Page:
“Not on Bread Alone Is Man to Live” by Fr. Jesus Galindo, OFM

Lent is not mainly about “giving up,” rather it is about “growing up.” It is a time to enrich and strengthen our faith and to reinforce our weak spots—where temptations are more likely to get through; it might be anger, unforgiveness, addiction to gambling, alcohol or drugs, pride or infidelity. The aim is to get rid of the idols in our life, so as to worship and serve God alone.

Every year, on the first Sunday of Lent, we read at Mass one of the gospel accounts of Jesus’ temptations (this year, Matthew’s). We are reminded that, during the Lenten season, we must gather up strength to be able to fight against the power of evil. For that, we need to intensify our prayer life and our acts of penance and charity. In the Philippines, this Sunday is marked every year as “National Migrants’ Day.” Is it, perhaps, because migrants are easily exposed to temptation? That seems to be the implication, since in the Prayer of the Faithful we are invited to pray, “that the families of migrant workers may remain steadfast in the face of temptation, resist the lure of materialism and strive to stay united in prayer.” (Sambuhay)

When we pray the Our Father and say, “… lead us not into temptation,” we are not asking God to keep temptations away from us, but rather to help us not to give in, or to fall into, temptation. Temptations are part and parcel of human life. They afford us an opportunity to show how strong or how weak our love for God is. If overcome, temptations become a source of merit and grace. The strength of iron is tested by fire. We discover the worth of true love and friendship when they are tested. Likewise, we prove our love for God when we fight and overcome temptations. “The absence of temptation is the absence of virtue.” (Goethe)

Temptation is an invitation to take the easy road and to deviate from God’s commands. This is particularly clear in the account of the temptations of Jesus. He had just begun his public ministry and had committed himself to do the will of the Father by submitting to John’s baptism of repentance. But Satan comes around telling him to take it easy: “Why go hungry? You have the power to turn stones into bread; use it. Show ‘em who you are.” It is an invitation to be selfish, to use power for his own good. Jesus would experience this sort of temptation again and again in his life. For instance, when Peter told him, after the first announcement of his passion: “God forbid, Lord! No such thing shall ever happen to you.” Jesus told Peter, “Get behind me, Satan! (Mt. 16:22- 23) Or when, after the multiplication of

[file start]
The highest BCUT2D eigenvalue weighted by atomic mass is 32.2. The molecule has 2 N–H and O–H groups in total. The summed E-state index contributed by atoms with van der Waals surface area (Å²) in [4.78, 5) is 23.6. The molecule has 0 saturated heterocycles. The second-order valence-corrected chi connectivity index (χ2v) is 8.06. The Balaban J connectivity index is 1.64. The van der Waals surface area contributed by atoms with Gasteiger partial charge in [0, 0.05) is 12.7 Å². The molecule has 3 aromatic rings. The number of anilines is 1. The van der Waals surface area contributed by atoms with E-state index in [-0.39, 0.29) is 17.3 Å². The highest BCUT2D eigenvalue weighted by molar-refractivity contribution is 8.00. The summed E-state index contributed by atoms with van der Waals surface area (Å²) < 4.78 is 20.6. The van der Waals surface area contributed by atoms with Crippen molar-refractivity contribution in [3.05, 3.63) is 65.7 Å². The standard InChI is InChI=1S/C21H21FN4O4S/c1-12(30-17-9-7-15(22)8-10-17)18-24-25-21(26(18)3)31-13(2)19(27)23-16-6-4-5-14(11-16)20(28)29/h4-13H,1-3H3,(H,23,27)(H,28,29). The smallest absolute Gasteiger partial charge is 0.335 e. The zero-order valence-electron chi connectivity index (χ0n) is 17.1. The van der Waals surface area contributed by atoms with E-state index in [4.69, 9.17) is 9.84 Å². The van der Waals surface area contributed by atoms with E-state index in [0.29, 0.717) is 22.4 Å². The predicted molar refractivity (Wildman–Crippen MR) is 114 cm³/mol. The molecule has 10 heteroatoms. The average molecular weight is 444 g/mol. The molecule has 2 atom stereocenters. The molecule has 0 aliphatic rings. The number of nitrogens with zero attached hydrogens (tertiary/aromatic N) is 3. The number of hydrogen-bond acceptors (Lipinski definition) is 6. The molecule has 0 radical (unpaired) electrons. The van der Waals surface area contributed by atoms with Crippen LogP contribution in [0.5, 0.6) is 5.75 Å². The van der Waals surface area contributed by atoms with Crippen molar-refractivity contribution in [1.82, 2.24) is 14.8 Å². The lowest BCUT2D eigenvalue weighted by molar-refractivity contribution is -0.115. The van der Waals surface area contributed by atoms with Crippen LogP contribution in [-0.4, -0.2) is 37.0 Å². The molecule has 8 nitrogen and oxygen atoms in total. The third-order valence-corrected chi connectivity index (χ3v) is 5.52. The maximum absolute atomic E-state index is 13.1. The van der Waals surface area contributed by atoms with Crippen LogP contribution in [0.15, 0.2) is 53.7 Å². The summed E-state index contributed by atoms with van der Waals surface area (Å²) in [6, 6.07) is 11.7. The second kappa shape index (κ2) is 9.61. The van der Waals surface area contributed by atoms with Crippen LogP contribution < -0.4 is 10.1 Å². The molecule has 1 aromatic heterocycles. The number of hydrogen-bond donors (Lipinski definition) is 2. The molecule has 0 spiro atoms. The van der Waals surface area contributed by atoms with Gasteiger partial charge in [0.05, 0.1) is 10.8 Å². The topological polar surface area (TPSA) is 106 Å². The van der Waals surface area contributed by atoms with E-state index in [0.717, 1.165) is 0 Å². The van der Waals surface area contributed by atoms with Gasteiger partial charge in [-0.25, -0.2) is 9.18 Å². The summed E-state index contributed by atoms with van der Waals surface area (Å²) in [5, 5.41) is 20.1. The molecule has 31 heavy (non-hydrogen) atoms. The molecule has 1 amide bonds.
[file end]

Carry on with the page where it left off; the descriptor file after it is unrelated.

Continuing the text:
the loaves, the people wanted to make him king. (Jn. 6:15) Jesus withdrew to the mountain alone. Or when people asked him for a sign from heaven—so they could believe in him (Mt. 16:1; Mk 8:11)
Jesus simply refused.

Perhaps Satan’s fiercest attack on Jesus took place when Jesus was hanging on the cross and Satan put in the mouth of people the same old mantra, “If you are the Son of God…” First, “Those passing by reviled him… If you are the Son of God, come down from the cross.” (Mt. 27:39) Next, “The chief priests and the scribes mocked him and said, ‘Let him come down from the cross now and we will believe in him… for he said: I am the Son of God’.” And then, “One of the criminals hanging there reviled Jesus, saying, ‘Are you not the Messiah? Save yourself and us.’” (Lk. 23:39) The temptation of power and greed haunted Jesus up to the very last moment of his life. But he came out victorious by staying on the cross, doing the Father’s will.

Notice how Jesus quotes Scripture passages (Dt. 8:3; 6:13 and 6:16) in order to fend off the devil’s ploys. The Word of God is a powerful source of grace and strength against temptation. But then the devil also quotes a Scripture passage himself. (Ps. 91: 1, 2) Indeed the Word of God can be used in the wrong way and for the wrong purpose too. Discernment is needed before lending credence to any “bible babbler.”

Last Wednesday we started the Lenten season with the imposition of ashes. Lent is not mainly about “giving up,” rather it is about “growing up.” It is a time to enrich and strengthen our faith and to reinforce our weak spots—where temptations are more likely to get through; it might be anger, unforgiveness, addiction to gambling, alcohol or drugs, pride or infidelity. The aim is to get rid of the idols in our life, so as to worship and serve God alone.

About Fr. Jesus and more of his reflections

Advertisements